After seeing his picture at the above links, the following account gave me a laugh: “he was a s student at the Highbury Independent College; but withdrew, partly on account of failing health, and partly because his spirit was too free to submit to the routine of College life.” He looks as if he and I both share an equally dissolute life! Nevertheless, he wrote an amazing amount of moving texts.
This week’s Lenten focus is on the German composer and saintly figure, Hildegard of Bingen, so all the music this week is German. A contemporary of the famous J.S. Bach and his cousin, is Johann Gottfried Walther, best known for his many chorale preludes on hymn tunes, of which this is a great example, the tune appearing in the manuals and in the pedals (as you can see performed by Peter Lorre’s “The Hand” video insert).
This week’s Lenten saintly figure is Hildegard of Bingen, a German composer (1098-1179). In her honor, all works this week are German. We don’t hear much about Hermann Schroeder over here but we should. He was a prolific and influential teacher and composer in Germany. He was especially important in bringing German Catholic church music out of heavy (dare I say, bad…not to be confused with the excellent, authentic) Romanticism (upper-case “R”) into interesting yet accessible 20th Century music. I suspect the reason the world of classical music has ignored him is that he’s part of a genre of music composition termed, “Neoclassical.” Neoclassical composers are shunned because the style in mid-20th Century music that was fashionable with those who controlled the purse strings and awards of the contemporary classical music scene were committed to dodecaphonic serialism. (My own theory as to why this was true was that that kind of music was easy to write articles about and since the primary proponents of that music were college professors it was a good fit.) Only problem was performing musicians themselves and audiences (especially) didn’t enjoy it. Fortunately, a number of composers in the 60s who came out of a genre of contemporary music of the extreme avant garde and who were proponents of the compositional ideas of John Cage revolted against the academic establishment and their style evolved into what eventually become known as minimalism. Its most stunning quality was that it was fun to play, tonal, and a pleasure to listen to! (Shocking at that time.) Surprisingly, a similar revolt was happening in eastern Europe: dramatic, very expressive music known as the “Polish School.” Those two revolts have continued to evolve and merge and together are now just known as “music.” It’s my fervent hope that this stylistic freedom will encourage a positive reassessment of neoclassicism. Maybe Schroeder and others will finally have their day.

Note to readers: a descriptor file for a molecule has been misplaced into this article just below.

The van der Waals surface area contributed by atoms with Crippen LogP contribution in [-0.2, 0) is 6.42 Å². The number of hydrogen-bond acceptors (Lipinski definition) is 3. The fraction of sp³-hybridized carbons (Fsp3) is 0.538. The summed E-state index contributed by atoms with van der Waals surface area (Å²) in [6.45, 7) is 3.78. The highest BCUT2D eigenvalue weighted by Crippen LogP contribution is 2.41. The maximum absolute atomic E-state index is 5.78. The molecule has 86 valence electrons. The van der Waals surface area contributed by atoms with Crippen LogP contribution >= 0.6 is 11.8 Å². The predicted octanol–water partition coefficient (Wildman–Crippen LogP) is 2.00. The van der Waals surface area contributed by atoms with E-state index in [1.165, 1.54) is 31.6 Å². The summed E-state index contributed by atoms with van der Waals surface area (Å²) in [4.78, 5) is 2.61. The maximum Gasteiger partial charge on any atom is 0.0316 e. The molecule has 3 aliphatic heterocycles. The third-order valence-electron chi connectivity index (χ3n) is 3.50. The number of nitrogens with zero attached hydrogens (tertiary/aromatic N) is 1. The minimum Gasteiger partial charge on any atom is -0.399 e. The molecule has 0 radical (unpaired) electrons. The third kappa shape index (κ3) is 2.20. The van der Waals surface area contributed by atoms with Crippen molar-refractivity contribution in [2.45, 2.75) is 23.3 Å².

As part of this week’s Lenten series on saintly figures, this week’s features Simone Weil, most of the musical selections are French in her honor. The composer of this piece, Guillaume de Machaut, lived approximately 1300-1377 and wrote some of the earliest know true polyphony. To modern ears, his music is stark and sometimes uncompromising (often different parts of the counterpoint were in perfect relationship to a longer note melody–the cantus firmus–but not to each other). I wonder how his music sounded to ear of his time when prior to him they only knew single line music or music which paralleled a single line.